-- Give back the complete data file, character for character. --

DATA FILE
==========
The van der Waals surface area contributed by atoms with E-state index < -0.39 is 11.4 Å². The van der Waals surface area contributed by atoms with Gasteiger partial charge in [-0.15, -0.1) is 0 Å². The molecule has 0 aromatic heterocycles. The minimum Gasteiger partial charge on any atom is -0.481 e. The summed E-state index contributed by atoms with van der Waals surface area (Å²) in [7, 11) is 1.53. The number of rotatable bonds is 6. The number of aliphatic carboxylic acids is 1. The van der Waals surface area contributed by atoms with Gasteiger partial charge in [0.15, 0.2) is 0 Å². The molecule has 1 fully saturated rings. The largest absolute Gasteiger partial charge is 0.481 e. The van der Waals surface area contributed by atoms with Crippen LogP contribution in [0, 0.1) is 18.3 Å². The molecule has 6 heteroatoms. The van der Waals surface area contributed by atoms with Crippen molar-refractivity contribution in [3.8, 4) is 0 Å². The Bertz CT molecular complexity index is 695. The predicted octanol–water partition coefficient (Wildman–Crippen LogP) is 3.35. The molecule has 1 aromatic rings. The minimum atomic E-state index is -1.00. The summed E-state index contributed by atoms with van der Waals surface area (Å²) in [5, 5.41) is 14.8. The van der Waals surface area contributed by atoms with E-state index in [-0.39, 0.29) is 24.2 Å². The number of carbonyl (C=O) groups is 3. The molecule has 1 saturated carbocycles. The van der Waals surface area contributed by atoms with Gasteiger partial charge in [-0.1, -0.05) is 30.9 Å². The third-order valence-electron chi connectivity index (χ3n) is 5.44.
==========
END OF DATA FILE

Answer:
The van der Waals surface area contributed by atoms with E-state index < -0.39 is 11.4 Å². The van der Waals surface area contributed by atoms with Gasteiger partial charge in [-0.15, -0.1) is 0 Å². The molecule has 0 aromatic heterocycles. The minimum Gasteiger partial charge on any atom is -0.481 e. The summed E-state index contributed by atoms with van der Waals surface area (Å²) in [7, 11) is 1.53. The number of rotatable bonds is 6. The number of aliphatic carboxylic acids is 1. The van der Waals surface area contributed by atoms with Gasteiger partial charge in [0.15, 0.2) is 0 Å². The molecule has 1 fully saturated rings. The largest absolute Gasteiger partial charge is 0.481 e. The van der Waals surface area contributed by atoms with Crippen LogP contribution in [0, 0.1) is 18.3 Å². The molecule has 6 heteroatoms. The van der Waals surface area contributed by atoms with Crippen molar-refractivity contribution in [3.8, 4) is 0 Å². The Bertz CT molecular complexity index is 695. The predicted octanol–water partition coefficient (Wildman–Crippen LogP) is 3.35. The molecule has 1 aromatic rings. The minimum atomic E-state index is -1.00. The summed E-state index contributed by atoms with van der Waals surface area (Å²) in [5, 5.41) is 14.8. The van der Waals surface area contributed by atoms with E-state index in [-0.39, 0.29) is 24.2 Å². The number of carbonyl (C=O) groups is 3. The molecule has 1 saturated carbocycles. The van der Waals surface area contributed by atoms with Gasteiger partial charge in [-0.1, -0.05) is 30.9 Å². The third-order valence-electron chi connectivity index (χ3n) is 5.44.